This could help to solve a current problem, especially in the field of rare diseases: often, by the time patients are aware of their condition, they have passed the critical point of intervention. "Machine learning helps us predict which patients may have rare and unrecognized diseases, which can be one of the most fruitful uses of technology for our clients. It will help healthcare professionals find the right point of intervention." says Fisher.

For Astellas Gene Therapies, created a machine learning model to support drugs for tubulopathy, a rare neuromuscular disease for which there is no approved treatment. As a result, the institutions managed to find 10% of the patients.

Needless to say, it's not just about technology. Leading health and marketing experts have long recognized that talking to marginalized groups —and not talking to you —remains critical. Over time, they also realize that tone of voice is more important than most doctors say.

Everything they do requires deep listening. And when brands do well, the rewards are very rewarding.

In collaboration with Real Chemistry's 21Grams, Moons, a menstrual cup company, recently developed The Cure Cup. Although menstrual flow has long been considered unhealthy by society, Moons hopes to draw attention to the fact that it contains valuable stem cells that can contribute to the development of many types of research.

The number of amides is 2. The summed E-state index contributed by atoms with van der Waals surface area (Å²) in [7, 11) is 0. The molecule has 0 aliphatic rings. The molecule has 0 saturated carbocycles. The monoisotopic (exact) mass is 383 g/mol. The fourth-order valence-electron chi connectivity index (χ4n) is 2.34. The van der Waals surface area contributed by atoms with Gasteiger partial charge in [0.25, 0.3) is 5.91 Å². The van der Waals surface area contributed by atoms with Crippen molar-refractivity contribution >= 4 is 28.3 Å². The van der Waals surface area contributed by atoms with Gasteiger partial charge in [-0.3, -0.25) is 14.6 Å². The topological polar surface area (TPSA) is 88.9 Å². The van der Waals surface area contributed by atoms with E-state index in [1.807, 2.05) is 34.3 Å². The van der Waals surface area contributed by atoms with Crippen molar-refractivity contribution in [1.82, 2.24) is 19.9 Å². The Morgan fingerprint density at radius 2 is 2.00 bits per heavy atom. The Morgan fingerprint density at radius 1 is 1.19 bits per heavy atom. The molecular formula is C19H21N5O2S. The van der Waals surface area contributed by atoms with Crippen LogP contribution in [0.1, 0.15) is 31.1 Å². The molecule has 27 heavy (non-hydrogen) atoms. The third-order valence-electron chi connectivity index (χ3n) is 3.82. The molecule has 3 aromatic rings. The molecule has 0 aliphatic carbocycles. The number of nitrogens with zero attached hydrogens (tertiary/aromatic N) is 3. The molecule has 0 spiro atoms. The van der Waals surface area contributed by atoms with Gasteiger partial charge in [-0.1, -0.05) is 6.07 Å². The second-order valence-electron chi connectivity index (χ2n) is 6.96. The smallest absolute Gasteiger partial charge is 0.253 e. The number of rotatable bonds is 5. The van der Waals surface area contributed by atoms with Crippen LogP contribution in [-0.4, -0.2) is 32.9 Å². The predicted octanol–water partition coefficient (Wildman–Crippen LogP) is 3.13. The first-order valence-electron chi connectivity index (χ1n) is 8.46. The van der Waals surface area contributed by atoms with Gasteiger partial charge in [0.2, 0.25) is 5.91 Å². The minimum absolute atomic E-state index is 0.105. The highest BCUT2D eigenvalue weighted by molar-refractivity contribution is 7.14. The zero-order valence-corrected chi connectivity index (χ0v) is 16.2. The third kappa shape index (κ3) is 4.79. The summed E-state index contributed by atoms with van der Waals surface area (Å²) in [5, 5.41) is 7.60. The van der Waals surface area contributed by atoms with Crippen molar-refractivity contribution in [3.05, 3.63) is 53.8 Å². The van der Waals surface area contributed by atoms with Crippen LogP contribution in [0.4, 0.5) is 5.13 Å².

The company offers users glasses with a special coating. After collecting the menstrual flow, they plug it up and send it to the moon, hoping that their contribution will lead to a breakthrough in medicine.

21Grams Vice President and Creative Director Katie Dean and Clay McGuire relished the freedom to create such a radical campaign in a category long dominated by faux blue suits and clean white suits. They also enjoyed seeing the women respond to knowing that menstrual flow works.

"We were surprised by the amount of internal change the participants experienced," Dean says in response to emailed questions. “We heard from person after person how difficult it was to live with the shame of that time and how free they felt when they finally got rid of it. Technology can facilitate people's emotional experience by seeing, acknowledging, and expanding their human experience.

Using the right tone of voice contributed to the success of the Lyme Bomb Detector created by Eversana Intouch for the Global Lyme Alliance. Advocacy and technical groups created to help people with darker skin to identify if they have Lyme disease are needed to find a way to introduce the disease to new audiences, not to mention the ticks that carry it.

Hardy New England species kept these arthropods at bay for years, but now the ticks have made their way into city parks, and many city dwellers don't know how to spot them. The campaign also expanded into diagnosis: It had to warn black viewers about the bad news: If an infected tick bites them, diagnosis can take much longer as providers struggle to diagnose rashes on inflamed skin.